Hacked Drupal Website? Here's How You Can Fix It.
One of the objectives of cWatch website security tool is to help enterprise administrators clean their business websites, check for hacks (if any), and remove the discovered malware infections. In this page, we present you with the guidelines using which you can clean as well as fix your Drupal-powered website.
Please Note: These guidelines do not offer the solution for every malware infection you may encounter. Instead, they offer generic steps to be followed (a checklist, to be more precise) while checking websites for malware infection.
Cleansing an infected website involves many steps. Therefore let's take a brief overview of the steps involved in this process before we delve into the details.
I. Check Whether Your Website Is Hacked
- Scan Your Website Using cWatch
- Look For Changes In Your Website Files
- Audit User Logs
II. Removing The Hack
- Clean The Hacked Files
- Clean The Database
III. Recommended Post-Hack Actions
- Update and Reset
- Configure BackUps
- Scan Your Administrator Computers
- Adopt Various Preventive Measures
I. Check Whether Your Website Is Hacked: Obviously this is the first step: scanning your website using cWatch. To do this, login into cWatch using your credentials >> select the domain you wish to scan >> choose vulnerability tab >> click Start Scan button. A message will be displayed by cWatch indicating whether your website is hacked or not. If your website is hacked, then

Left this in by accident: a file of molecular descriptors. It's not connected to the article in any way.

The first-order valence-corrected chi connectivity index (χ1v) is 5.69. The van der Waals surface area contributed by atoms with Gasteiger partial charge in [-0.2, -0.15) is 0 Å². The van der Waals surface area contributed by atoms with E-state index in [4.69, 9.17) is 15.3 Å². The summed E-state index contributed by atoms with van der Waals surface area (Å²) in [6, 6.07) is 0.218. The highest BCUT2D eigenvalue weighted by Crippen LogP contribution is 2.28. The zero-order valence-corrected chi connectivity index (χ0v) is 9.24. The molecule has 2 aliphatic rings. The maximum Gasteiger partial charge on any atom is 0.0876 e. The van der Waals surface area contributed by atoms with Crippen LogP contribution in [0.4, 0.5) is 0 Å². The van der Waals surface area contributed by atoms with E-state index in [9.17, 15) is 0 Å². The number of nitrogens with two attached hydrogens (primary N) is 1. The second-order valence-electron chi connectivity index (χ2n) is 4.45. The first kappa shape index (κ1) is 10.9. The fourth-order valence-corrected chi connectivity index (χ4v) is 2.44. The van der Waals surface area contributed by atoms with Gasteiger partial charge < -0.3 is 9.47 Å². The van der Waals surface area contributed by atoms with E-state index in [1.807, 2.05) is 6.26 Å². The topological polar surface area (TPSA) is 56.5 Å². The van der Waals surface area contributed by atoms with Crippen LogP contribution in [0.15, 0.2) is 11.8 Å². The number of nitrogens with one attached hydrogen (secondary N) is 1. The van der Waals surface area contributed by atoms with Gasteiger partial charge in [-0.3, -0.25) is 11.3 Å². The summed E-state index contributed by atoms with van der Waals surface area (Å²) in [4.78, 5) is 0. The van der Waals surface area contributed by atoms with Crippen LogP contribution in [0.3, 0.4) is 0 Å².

Look For Changes In Your Website Files: When a website gets hacked, there are usually trails left behind by hackers – like modified files – which signal your website's status. So always check whether the files within your website have been modified or not. If things are the same, then your website is probably safe; if not, it's time for website cleansing.
How To Check For Modified Files? Simple. Compare your current website files with the backed-up (good) ones and check whether there are any differences between them. You can use tools like git status (a file version control system) for this purpose.
To Use Git For Checking Website Related Changes
- Connect to your server over SSH and run the following SSH command: git status
- Identify and compare new files with the good ones
- Navigate through your web directory and look for anything unusual
- Audit User Logs: Next, check for any unusual user activity. Especially with administrator accounts. To check for malicious users in Drupal, log into your Drupal admin interface >> click People on the menu >> Review the list >> Remove any unfamiliar (or suspicious looking) users. Also, check Last Access Time of legitimate users. Because this will indicate any anomalous behavior on the part of your users.
II. Removing The Hack: Not that you've discovered the hack (if any), it's time to remove it. This usually involves two important processes: cleaning the website files and the database.
How To Remove Malware From Your Drupal Powered Websites? Log into your web server via SFTP or SSH > Search for suspicious files you previously noted down > Confirm whether they are indeed malicious > after double-check, remove any unfamiliar or suspicious code from your custom files. Note: ensure you taken a backup of the site before implementing the changes.